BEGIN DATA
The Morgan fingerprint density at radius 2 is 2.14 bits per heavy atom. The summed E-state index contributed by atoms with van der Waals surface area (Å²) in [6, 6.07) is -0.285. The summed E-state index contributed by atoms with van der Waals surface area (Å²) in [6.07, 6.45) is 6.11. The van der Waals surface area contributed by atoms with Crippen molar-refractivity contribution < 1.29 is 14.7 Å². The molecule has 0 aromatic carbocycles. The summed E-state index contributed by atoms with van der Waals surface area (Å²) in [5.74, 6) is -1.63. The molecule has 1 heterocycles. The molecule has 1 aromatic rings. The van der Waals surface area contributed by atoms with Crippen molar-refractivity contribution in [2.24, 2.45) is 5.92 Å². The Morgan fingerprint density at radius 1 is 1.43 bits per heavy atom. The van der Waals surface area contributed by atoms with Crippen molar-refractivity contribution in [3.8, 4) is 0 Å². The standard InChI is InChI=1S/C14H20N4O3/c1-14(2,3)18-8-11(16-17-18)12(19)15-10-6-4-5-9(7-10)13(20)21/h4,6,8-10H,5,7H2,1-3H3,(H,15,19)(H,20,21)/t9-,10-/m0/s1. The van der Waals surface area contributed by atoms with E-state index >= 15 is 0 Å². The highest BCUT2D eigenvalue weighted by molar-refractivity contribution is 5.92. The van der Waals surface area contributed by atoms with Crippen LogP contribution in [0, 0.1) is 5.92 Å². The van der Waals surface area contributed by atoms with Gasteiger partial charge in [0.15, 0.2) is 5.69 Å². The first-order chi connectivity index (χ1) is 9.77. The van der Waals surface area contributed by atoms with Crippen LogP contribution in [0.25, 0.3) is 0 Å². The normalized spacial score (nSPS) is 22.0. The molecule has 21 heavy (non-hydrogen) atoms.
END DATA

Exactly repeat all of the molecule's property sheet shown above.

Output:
The Morgan fingerprint density at radius 2 is 2.14 bits per heavy atom. The summed E-state index contributed by atoms with van der Waals surface area (Å²) in [6, 6.07) is -0.285. The summed E-state index contributed by atoms with van der Waals surface area (Å²) in [6.07, 6.45) is 6.11. The van der Waals surface area contributed by atoms with Crippen molar-refractivity contribution < 1.29 is 14.7 Å². The molecule has 0 aromatic carbocycles. The summed E-state index contributed by atoms with van der Waals surface area (Å²) in [5.74, 6) is -1.63. The molecule has 1 heterocycles. The molecule has 1 aromatic rings. The van der Waals surface area contributed by atoms with Crippen molar-refractivity contribution in [2.24, 2.45) is 5.92 Å². The Morgan fingerprint density at radius 1 is 1.43 bits per heavy atom. The van der Waals surface area contributed by atoms with Crippen molar-refractivity contribution in [3.8, 4) is 0 Å². The standard InChI is InChI=1S/C14H20N4O3/c1-14(2,3)18-8-11(16-17-18)12(19)15-10-6-4-5-9(7-10)13(20)21/h4,6,8-10H,5,7H2,1-3H3,(H,15,19)(H,20,21)/t9-,10-/m0/s1. The van der Waals surface area contributed by atoms with E-state index >= 15 is 0 Å². The highest BCUT2D eigenvalue weighted by molar-refractivity contribution is 5.92. The van der Waals surface area contributed by atoms with Crippen LogP contribution in [0, 0.1) is 5.92 Å². The van der Waals surface area contributed by atoms with Gasteiger partial charge in [0.15, 0.2) is 5.69 Å². The first-order chi connectivity index (χ1) is 9.77. The van der Waals surface area contributed by atoms with Crippen LogP contribution in [0.25, 0.3) is 0 Å². The normalized spacial score (nSPS) is 22.0. The molecule has 21 heavy (non-hydrogen) atoms.